Robert Ludlum's (TM) The Bourne Betrayal by Eric Van Lustbader
- From Publishers Weekly
In Lustbader's workmanlike second novel to continue the saga of Robert Ludlum's amnesiac assassin and spy (after 2004's The Bourne Legacy), Jason Bourne joins the war on terror. Troubled by visions of a woman dying in his arms, Bourne seeks psychiatric help, unaware that the doctor is an imposter who has tampered with the rogue agent's already messy and incomplete memories. That mental sabotage is part of a diabolical plan by Islamic terrorists to strike at Washington, D.C., led by Karim, a human chameleon who has fooled the CIA—and Bourne—into believing that he's actually deputy CIA director Martin Lindros. Aided by an attractive fellow agent who manages to overcome her distrust of Bourne, he races the clock to uncover the traitor within the intelligence community. Lustbader is less successful than Ludlum in dramatizing Bourne's inner torment—a feature that distinguished the character from many similar thriller heroes. (June)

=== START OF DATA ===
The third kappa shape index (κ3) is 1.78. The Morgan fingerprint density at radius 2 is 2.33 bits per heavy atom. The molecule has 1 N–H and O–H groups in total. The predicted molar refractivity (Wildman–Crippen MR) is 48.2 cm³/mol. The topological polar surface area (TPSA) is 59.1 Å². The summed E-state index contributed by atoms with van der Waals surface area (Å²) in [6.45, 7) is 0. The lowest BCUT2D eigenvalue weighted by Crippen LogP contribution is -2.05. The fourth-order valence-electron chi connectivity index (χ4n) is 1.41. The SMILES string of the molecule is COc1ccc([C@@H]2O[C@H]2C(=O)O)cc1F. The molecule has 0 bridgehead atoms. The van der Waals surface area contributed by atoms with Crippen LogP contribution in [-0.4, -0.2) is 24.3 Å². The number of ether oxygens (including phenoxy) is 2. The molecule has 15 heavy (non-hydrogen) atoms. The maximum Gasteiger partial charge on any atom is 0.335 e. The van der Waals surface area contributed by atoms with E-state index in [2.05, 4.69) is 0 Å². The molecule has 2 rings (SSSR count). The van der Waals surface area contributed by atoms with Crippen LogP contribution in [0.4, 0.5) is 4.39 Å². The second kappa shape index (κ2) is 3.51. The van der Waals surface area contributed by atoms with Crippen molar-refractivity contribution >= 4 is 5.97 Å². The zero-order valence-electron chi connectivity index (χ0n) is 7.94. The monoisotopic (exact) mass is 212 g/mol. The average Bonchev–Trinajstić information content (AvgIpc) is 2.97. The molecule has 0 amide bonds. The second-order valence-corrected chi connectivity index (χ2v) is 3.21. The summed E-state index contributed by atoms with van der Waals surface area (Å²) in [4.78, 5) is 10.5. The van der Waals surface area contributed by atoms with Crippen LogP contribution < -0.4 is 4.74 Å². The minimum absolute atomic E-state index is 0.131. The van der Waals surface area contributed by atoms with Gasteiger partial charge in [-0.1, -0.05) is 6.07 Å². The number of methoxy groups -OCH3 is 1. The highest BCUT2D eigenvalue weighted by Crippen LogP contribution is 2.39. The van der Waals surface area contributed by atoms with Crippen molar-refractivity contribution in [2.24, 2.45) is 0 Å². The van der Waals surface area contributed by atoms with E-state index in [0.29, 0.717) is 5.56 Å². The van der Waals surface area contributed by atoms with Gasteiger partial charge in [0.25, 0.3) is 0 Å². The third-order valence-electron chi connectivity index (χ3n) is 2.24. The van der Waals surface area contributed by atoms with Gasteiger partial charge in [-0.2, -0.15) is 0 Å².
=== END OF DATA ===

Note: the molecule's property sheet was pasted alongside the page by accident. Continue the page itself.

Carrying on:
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Jason Bourne takes a mission to rescue his only friend
in the CIA, Martin Lindros, who disappeared in Africa
while tracking shipments of yellowcake uranium. Once
safely back in America, Lindros persuades Bourne to
help track the money trail of terrorists buying the nuclear
material in Odessa. But once there, Bourne is hampered
by confusing flashbacks of unfamiliar places and events
and he wonders: Is someone brainwashing him in order
to throw him off the trail? Worse, is the man he saved in
Africa really Martin Lindros? Now, Bourne is alone
gathering evidence while trying to stay one step ahead
of the terrorists who won't let anyone stand in their way
of destroying the U.S.
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